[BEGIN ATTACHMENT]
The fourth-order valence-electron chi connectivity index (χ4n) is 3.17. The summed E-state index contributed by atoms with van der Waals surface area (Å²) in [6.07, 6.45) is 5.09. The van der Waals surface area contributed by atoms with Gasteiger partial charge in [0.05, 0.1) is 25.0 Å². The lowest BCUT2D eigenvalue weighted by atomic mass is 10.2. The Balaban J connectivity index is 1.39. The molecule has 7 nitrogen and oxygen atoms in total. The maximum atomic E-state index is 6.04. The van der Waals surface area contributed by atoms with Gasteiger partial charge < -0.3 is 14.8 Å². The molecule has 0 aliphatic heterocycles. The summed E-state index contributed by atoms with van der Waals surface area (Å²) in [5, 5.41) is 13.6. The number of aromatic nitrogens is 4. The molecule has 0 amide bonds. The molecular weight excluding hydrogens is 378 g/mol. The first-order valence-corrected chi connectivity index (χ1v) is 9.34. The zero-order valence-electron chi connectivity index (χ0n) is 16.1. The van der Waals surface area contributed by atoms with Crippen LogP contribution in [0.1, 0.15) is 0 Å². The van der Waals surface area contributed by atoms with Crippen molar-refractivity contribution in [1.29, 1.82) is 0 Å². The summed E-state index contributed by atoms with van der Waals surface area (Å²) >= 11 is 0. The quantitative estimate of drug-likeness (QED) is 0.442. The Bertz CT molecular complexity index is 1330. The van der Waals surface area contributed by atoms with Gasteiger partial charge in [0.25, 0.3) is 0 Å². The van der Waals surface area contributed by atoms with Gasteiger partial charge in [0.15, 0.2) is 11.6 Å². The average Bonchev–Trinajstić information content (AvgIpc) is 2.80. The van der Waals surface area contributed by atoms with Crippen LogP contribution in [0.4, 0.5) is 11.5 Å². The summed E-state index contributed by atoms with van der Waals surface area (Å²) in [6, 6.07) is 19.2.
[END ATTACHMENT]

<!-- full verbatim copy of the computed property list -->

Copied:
The fourth-order valence-electron chi connectivity index (χ4n) is 3.17. The summed E-state index contributed by atoms with van der Waals surface area (Å²) in [6.07, 6.45) is 5.09. The van der Waals surface area contributed by atoms with Gasteiger partial charge in [0.05, 0.1) is 25.0 Å². The lowest BCUT2D eigenvalue weighted by atomic mass is 10.2. The Balaban J connectivity index is 1.39. The molecule has 7 nitrogen and oxygen atoms in total. The maximum atomic E-state index is 6.04. The van der Waals surface area contributed by atoms with Gasteiger partial charge < -0.3 is 14.8 Å². The molecule has 0 aliphatic heterocycles. The summed E-state index contributed by atoms with van der Waals surface area (Å²) in [5, 5.41) is 13.6. The number of aromatic nitrogens is 4. The molecule has 0 amide bonds. The molecular weight excluding hydrogens is 378 g/mol. The first-order valence-corrected chi connectivity index (χ1v) is 9.34. The zero-order valence-electron chi connectivity index (χ0n) is 16.1. The van der Waals surface area contributed by atoms with Crippen LogP contribution in [0.1, 0.15) is 0 Å². The van der Waals surface area contributed by atoms with Crippen molar-refractivity contribution in [1.29, 1.82) is 0 Å². The summed E-state index contributed by atoms with van der Waals surface area (Å²) >= 11 is 0. The quantitative estimate of drug-likeness (QED) is 0.442. The Bertz CT molecular complexity index is 1330. The van der Waals surface area contributed by atoms with Gasteiger partial charge in [0.25, 0.3) is 0 Å². The van der Waals surface area contributed by atoms with Gasteiger partial charge in [0.15, 0.2) is 11.6 Å². The average Bonchev–Trinajstić information content (AvgIpc) is 2.80. The van der Waals surface area contributed by atoms with Crippen LogP contribution in [0.4, 0.5) is 11.5 Å². The summed E-state index contributed by atoms with van der Waals surface area (Å²) in [6, 6.07) is 19.2.